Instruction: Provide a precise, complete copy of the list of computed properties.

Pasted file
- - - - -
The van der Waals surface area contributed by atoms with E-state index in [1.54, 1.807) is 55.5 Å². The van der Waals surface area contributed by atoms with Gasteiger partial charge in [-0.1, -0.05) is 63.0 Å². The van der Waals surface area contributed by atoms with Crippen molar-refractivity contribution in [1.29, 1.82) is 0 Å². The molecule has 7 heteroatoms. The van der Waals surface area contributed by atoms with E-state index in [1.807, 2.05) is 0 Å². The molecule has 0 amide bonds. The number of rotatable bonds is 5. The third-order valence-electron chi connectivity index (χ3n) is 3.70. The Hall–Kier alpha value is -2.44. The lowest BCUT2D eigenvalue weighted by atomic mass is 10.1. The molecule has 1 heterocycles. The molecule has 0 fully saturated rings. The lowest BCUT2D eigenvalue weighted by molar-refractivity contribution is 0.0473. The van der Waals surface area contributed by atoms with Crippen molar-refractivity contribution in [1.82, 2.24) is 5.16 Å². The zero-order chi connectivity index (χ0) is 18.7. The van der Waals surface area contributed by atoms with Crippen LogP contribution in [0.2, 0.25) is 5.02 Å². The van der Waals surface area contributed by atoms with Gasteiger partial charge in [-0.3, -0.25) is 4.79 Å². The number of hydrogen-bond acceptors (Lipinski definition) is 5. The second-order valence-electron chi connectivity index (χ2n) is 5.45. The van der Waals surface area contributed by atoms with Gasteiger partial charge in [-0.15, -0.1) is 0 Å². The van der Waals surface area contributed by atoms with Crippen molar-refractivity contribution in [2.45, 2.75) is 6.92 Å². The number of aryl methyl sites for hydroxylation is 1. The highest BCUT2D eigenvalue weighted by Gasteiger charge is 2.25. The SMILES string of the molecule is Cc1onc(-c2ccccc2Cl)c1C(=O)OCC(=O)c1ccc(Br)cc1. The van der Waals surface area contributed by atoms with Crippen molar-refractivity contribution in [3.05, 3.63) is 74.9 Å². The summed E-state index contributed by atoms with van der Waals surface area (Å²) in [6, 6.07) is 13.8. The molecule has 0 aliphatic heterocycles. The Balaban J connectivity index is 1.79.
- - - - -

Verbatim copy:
The van der Waals surface area contributed by atoms with E-state index in [1.54, 1.807) is 55.5 Å². The van der Waals surface area contributed by atoms with Gasteiger partial charge in [-0.1, -0.05) is 63.0 Å². The van der Waals surface area contributed by atoms with Crippen molar-refractivity contribution in [1.29, 1.82) is 0 Å². The molecule has 7 heteroatoms. The van der Waals surface area contributed by atoms with E-state index in [1.807, 2.05) is 0 Å². The molecule has 0 amide bonds. The number of rotatable bonds is 5. The third-order valence-electron chi connectivity index (χ3n) is 3.70. The Hall–Kier alpha value is -2.44. The lowest BCUT2D eigenvalue weighted by atomic mass is 10.1. The molecule has 1 heterocycles. The molecule has 0 fully saturated rings. The lowest BCUT2D eigenvalue weighted by molar-refractivity contribution is 0.0473. The van der Waals surface area contributed by atoms with Crippen molar-refractivity contribution in [1.82, 2.24) is 5.16 Å². The zero-order chi connectivity index (χ0) is 18.7. The van der Waals surface area contributed by atoms with Crippen LogP contribution in [0.2, 0.25) is 5.02 Å². The van der Waals surface area contributed by atoms with Gasteiger partial charge in [-0.3, -0.25) is 4.79 Å². The number of hydrogen-bond acceptors (Lipinski definition) is 5. The second-order valence-electron chi connectivity index (χ2n) is 5.45. The van der Waals surface area contributed by atoms with Gasteiger partial charge in [-0.15, -0.1) is 0 Å². The van der Waals surface area contributed by atoms with Crippen molar-refractivity contribution in [2.45, 2.75) is 6.92 Å². The number of aryl methyl sites for hydroxylation is 1. The highest BCUT2D eigenvalue weighted by Gasteiger charge is 2.25. The SMILES string of the molecule is Cc1onc(-c2ccccc2Cl)c1C(=O)OCC(=O)c1ccc(Br)cc1. The van der Waals surface area contributed by atoms with Crippen molar-refractivity contribution in [3.05, 3.63) is 74.9 Å². The summed E-state index contributed by atoms with van der Waals surface area (Å²) in [6, 6.07) is 13.8. The molecule has 0 aliphatic heterocycles. The Balaban J connectivity index is 1.79.